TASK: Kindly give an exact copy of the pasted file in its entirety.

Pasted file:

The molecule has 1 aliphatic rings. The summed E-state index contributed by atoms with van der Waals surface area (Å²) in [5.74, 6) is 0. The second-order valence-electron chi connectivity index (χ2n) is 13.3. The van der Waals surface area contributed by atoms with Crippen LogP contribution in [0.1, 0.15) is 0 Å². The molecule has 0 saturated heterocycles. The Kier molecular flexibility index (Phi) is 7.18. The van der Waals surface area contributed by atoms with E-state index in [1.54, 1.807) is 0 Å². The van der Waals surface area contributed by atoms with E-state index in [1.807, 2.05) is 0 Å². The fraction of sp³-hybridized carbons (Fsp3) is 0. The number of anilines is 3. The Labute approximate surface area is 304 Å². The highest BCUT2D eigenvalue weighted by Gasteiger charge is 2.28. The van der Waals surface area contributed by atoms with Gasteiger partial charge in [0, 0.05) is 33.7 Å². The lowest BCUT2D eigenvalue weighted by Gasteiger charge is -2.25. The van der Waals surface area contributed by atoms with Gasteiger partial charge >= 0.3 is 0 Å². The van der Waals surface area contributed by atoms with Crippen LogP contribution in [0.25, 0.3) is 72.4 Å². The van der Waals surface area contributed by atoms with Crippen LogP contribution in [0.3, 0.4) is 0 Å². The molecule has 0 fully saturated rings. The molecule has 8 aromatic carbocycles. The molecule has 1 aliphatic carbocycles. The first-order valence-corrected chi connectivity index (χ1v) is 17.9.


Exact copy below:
The molecule has 1 aliphatic rings. The summed E-state index contributed by atoms with van der Waals surface area (Å²) in [5.74, 6) is 0. The second-order valence-electron chi connectivity index (χ2n) is 13.3. The van der Waals surface area contributed by atoms with Crippen LogP contribution in [0.1, 0.15) is 0 Å². The molecule has 0 saturated heterocycles. The Kier molecular flexibility index (Phi) is 7.18. The van der Waals surface area contributed by atoms with E-state index in [1.54, 1.807) is 0 Å². The van der Waals surface area contributed by atoms with E-state index in [1.807, 2.05) is 0 Å². The fraction of sp³-hybridized carbons (Fsp3) is 0. The number of anilines is 3. The Labute approximate surface area is 304 Å². The highest BCUT2D eigenvalue weighted by Gasteiger charge is 2.28. The van der Waals surface area contributed by atoms with Gasteiger partial charge in [0, 0.05) is 33.7 Å². The lowest BCUT2D eigenvalue weighted by Gasteiger charge is -2.25. The van der Waals surface area contributed by atoms with Gasteiger partial charge >= 0.3 is 0 Å². The van der Waals surface area contributed by atoms with Crippen LogP contribution in [0.25, 0.3) is 72.4 Å². The van der Waals surface area contributed by atoms with Crippen LogP contribution in [0.3, 0.4) is 0 Å². The molecule has 0 fully saturated rings. The molecule has 8 aromatic carbocycles. The molecule has 1 aliphatic carbocycles. The first-order valence-corrected chi connectivity index (χ1v) is 17.9.